It's been a quick month since I officially became this year's Illustrator in Residence at House of Illustration!
I'm based in Edinburgh, so will be visiting London every few weeks. I'm considering these initial trips as field studies, where I’ll be researching, observing, collecting and sketching material to develop back in my studio. I’ll be posting a lot more regularly as the project develops and using the hashtag #HoIresidency across social media if you want to follow my progress there.
I'm open to how the residency might unfold, but have a few key themes in mind as starting points - in particular, I’m interested in representing spatial relationships, considering how we perceive, navigate, evaluate and organise the world through subjective experience, whilst exploring the forms which make up our environments and the potential for idiosyncratic narratives to emerge.
I hope to also explore ideas relating to knowledge communication, specifically maps/diagrams, and our assumptions of truth based on abstract, graphic representations of reality.
I'll be working with these initial concepts in relation to the area surrounding House of Illustration over the coming months whilst developing a new body of work.
A big part of applying to the residency was to have the opportunity to explore different techniques, perhaps focusing more on a hand made/physical approach, having become slightly disillusioned by purely digital techniques. Drawing has always been a starting point in my work, but I haven’t really considered it as a final outcome for a while, so I'm keen to begin the residency by reconsidering how and why I draw.
My first visit was early in July. I did a lot of walking, becoming acquainted with the area and making a loose map in my mind of where I was, having rarely ventured north of Kings Cross on previous visits.
I've been thinking about psychogeography a lot recently - the idea of engaging with the city through playful enquiry, rather than pre-determined incentives guiding movement - so this felt like a good place to start. I wandered around, following my curiosity and finding my way along desire lines in the landscape rather than navigating, noticing interesting forms/compostions in the landscape and only occasionally referring to a map.
With the Caledonian connection I was keen to explore the Caledonian Road. I discovered the road was actually named after the Caledonian Asylum, now the Caledonian estate, which was originally built for orphans of Scottish servicemen. The building features Arts and Craft style railings which I was really drawn to.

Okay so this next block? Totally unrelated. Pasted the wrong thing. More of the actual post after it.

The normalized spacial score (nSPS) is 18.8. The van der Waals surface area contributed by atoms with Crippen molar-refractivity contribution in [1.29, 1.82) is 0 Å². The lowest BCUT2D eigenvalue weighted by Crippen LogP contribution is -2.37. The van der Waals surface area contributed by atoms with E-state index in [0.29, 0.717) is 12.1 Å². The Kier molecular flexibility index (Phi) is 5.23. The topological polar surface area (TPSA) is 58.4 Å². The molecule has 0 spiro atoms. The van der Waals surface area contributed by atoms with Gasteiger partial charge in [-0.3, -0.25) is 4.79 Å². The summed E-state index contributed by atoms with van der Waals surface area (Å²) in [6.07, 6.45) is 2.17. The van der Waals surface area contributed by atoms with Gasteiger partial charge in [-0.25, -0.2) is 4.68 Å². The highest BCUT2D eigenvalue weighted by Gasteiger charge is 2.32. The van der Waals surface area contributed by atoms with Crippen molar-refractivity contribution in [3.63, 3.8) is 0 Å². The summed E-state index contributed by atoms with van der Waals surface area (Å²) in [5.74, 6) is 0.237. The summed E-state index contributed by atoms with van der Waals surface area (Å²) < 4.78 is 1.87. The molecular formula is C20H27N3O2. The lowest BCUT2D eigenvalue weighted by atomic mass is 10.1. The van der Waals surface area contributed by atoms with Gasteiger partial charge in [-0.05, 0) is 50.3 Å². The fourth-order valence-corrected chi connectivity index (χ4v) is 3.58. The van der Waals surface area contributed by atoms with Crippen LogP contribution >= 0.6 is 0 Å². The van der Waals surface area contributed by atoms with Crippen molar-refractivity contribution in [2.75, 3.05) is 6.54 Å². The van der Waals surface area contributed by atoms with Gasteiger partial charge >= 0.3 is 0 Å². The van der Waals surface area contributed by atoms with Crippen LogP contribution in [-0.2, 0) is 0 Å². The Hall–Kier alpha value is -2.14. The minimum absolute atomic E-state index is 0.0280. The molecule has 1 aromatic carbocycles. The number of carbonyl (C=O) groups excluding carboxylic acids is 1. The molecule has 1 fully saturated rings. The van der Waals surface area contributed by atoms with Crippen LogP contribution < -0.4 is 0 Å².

A lot of streets/buildings around have Scottish names. I wondered if many people notice or make that connection, or if I was projecting my personal experience to make sense of a strange place. Is that how we tend to perceive places and would I have noticed if all the street names referenced somewhere else?
I noticed the Kings Cross development from the Cally road (interesting spelling as in Scotland Caledonian would be shortened to Caley) and wondered what visual impact it will have on the residents and their sense of place within the city. I spoke with a resident on the Caledonian estate who said the development was "coming up diamond" and described it as a castle when I asked about it overlooking the Cally road.
Closer to House of Illustration I wandered to Camley Street Natural Park. It feels like proper woodland, but in the heart of the city, full of log piles and primitive wooden structures - an interesting juxtaposition to the elaborate structure and geometry on the other side of the fence rising into the sky at St Pancras square.
Nearby are the Pond and Skip Garden. Quite a surreal place - but perhaps highlights a concerted effort to re-introduce nature and natural systems into the urban environment. Even the hoardings camouflaging the building work are covered in green leaves, creating bush-like rows - similar to a maze garden. Speaking with the install team back at House of Illustration, they assured me there was something strange or interesting around every corner in this area.
I wasn't really aware of the re-development at Granary Square and around Kings Cross prior to visiting, and that has immediately caught my imagination. It’s exciting to witness a new place emerging first hand and being able to respond to that. It's got me thinking more about how we define place. Is Granary Square a place yet since it's not finished? Is anywhere ever finished?
People are experiencing this place for the first time - will they be allowed to learn, discover the spaces or will everything be pre-determined through design with people forced to follow signs/paths telling them where to walk, sit, see...?
I headed home feeling I'd had a bit of an adventure, helped in part by the tube strike, sleeper Megabus back up to Edinburgh, and general sense of discovery I'd experienced in a few days.
Since then I've been busy planning a couple of workshops/events for the coming months which I'll talk more about later, and researching the Kings Cross development in more detail.
Looking forward to my next visit!
You can follow David as he explores and develops ideas over on Twitter and Instagram - and keep an eye on our What's on page for the events he'll be leading. Join David on 19 September for an experimental map-making workshop.